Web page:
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Specification Of ADC

**Analog Input Voltage Range** It is the maximum allowable input–voltage range in which ADC will operate properly. Actually, it is the difference between the smallest and largest analog input voltages to use the full range of digital outputs. Typical values are 0 to 10 V, 0 to 12 V, ±5 V, ±10 V, and ± 12V.

**Input Impedance** The input impedance of ADC varies from 1 Kohm to 1 Mohm, depending on the type of ADC. Input capacitance of ADC is approximately some picofarads.

**Quantization Error** The full-scale range of analog input voltage is quantized for conversion to a finite number of steps. The error is a process of quantization called quantization error. Generally, the quantization error is specified as ½ LSB.

**Accuracy** The accuracy of an ADC depends on quantization error, digital system noise, gain error, offset error, and deviation from linearity, etc. Accuracy is determined from the sum of all types of errors. Typical values of accuracy are ±0.001%, ±0.01%, ±0.02%, and ±0.04% of full-scale value.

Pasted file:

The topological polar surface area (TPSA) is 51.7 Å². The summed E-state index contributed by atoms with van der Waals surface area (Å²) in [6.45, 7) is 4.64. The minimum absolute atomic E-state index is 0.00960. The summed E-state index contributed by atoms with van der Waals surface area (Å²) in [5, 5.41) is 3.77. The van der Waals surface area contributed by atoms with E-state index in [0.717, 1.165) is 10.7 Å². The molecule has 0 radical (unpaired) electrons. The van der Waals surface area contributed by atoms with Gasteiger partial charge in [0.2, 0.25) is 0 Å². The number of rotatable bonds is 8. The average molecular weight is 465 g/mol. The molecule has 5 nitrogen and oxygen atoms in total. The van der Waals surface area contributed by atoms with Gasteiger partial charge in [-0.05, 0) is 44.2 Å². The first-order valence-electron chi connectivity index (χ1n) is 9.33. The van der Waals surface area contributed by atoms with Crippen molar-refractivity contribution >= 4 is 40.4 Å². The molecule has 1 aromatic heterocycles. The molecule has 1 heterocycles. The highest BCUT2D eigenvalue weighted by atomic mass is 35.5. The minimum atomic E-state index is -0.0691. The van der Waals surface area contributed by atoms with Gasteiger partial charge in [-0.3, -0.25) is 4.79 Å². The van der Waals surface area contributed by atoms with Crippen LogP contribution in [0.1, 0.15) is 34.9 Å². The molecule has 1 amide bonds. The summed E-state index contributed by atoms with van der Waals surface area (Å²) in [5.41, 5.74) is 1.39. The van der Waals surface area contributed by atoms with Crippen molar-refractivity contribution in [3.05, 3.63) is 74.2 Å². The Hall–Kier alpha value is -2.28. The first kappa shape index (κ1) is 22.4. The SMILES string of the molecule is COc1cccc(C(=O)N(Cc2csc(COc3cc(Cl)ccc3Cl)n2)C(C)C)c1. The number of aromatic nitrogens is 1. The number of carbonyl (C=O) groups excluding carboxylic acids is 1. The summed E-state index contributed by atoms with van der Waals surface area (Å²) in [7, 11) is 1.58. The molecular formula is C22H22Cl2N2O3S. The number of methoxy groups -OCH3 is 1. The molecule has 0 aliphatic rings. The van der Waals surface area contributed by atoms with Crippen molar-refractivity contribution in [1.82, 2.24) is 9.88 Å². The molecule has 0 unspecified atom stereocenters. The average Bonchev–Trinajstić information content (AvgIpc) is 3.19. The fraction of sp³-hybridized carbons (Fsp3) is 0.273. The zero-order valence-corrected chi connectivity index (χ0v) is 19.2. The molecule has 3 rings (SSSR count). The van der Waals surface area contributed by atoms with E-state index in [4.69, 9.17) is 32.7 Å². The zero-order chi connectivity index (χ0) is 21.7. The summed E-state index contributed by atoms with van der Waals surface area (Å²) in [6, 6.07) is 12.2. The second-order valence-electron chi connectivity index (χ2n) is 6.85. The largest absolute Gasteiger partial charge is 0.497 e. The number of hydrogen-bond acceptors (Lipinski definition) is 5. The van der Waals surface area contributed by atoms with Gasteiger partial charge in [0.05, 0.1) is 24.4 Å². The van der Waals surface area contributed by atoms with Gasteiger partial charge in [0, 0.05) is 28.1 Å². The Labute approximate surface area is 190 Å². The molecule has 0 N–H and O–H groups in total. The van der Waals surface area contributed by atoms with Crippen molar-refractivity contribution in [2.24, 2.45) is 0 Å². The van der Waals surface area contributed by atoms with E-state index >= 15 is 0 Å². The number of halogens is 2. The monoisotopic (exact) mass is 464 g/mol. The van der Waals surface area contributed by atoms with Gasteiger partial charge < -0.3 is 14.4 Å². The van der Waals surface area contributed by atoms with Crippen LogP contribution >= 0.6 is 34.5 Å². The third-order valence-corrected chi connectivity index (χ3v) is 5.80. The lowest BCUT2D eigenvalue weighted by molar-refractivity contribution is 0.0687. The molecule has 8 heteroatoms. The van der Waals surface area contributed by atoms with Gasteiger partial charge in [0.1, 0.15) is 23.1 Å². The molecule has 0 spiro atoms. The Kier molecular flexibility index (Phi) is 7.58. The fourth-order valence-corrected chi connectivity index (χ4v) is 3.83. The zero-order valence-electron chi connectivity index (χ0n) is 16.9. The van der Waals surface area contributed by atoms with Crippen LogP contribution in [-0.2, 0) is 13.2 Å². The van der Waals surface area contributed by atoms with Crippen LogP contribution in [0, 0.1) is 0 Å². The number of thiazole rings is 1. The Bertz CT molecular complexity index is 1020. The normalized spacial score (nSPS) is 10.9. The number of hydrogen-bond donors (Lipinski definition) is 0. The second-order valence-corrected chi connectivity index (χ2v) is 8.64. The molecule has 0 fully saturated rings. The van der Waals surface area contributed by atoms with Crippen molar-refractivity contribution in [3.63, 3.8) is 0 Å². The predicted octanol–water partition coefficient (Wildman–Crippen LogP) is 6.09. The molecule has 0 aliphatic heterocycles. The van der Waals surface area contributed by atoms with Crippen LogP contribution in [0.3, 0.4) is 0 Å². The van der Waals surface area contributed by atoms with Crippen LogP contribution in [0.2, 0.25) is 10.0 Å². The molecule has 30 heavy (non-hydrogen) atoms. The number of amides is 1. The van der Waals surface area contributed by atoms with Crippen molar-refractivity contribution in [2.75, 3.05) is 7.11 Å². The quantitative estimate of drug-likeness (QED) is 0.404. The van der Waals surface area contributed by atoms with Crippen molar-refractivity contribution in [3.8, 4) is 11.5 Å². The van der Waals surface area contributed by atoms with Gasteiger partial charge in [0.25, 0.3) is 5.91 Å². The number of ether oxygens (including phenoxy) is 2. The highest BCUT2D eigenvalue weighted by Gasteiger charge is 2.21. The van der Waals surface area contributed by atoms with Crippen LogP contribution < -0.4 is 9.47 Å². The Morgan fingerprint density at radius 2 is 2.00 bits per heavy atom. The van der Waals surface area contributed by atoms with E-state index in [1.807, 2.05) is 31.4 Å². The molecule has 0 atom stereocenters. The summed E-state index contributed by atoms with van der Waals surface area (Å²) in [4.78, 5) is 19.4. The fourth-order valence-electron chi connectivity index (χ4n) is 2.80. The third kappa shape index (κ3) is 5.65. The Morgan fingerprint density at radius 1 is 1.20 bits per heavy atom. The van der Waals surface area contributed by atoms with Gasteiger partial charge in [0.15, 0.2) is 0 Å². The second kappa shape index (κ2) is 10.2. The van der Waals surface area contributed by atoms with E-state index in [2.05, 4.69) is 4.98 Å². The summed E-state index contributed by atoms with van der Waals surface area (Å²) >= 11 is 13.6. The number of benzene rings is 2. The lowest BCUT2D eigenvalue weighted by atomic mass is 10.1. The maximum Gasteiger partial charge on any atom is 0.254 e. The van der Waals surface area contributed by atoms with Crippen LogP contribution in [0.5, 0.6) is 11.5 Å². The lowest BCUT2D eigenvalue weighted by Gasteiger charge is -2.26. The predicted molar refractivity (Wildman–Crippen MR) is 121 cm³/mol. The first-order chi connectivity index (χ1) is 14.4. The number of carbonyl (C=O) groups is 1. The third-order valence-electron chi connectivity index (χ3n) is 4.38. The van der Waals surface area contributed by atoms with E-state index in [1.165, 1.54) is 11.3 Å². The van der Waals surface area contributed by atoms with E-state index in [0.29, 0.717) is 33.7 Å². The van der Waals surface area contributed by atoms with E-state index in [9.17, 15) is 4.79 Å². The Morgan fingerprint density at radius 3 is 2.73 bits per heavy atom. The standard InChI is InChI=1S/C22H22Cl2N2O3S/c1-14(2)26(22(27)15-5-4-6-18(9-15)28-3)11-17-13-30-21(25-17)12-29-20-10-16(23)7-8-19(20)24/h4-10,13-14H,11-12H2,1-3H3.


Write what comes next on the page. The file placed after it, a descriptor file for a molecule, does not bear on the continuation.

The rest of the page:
**Resolution** The resolution is defined by the ratio of reference voltage to number of
output states. Actually, it is the smallest change in analog voltage for LSB.
N
Resolution = Reference voltage / (2–1) where N = number of bits of the ADC.

**Conversion Time** The conversion time of a medium-speed ADC is about 50 µs and for a high-speed ADC, the conversion time is about a few ns. Therefore conversion time varies from 50 µs to a few ns for slow/medium speed to a high-speed ADC.
Format of Digital Output Generally, an ADC always uses any standard code namely unipolar binary, bipolar binary, offset binary, ones complement and twos complement, etc.

**Temperature Stability** Accuracy of an A/D converter depends on temperature variation. Typical temperature coefficients of error are 30 ppm/ºC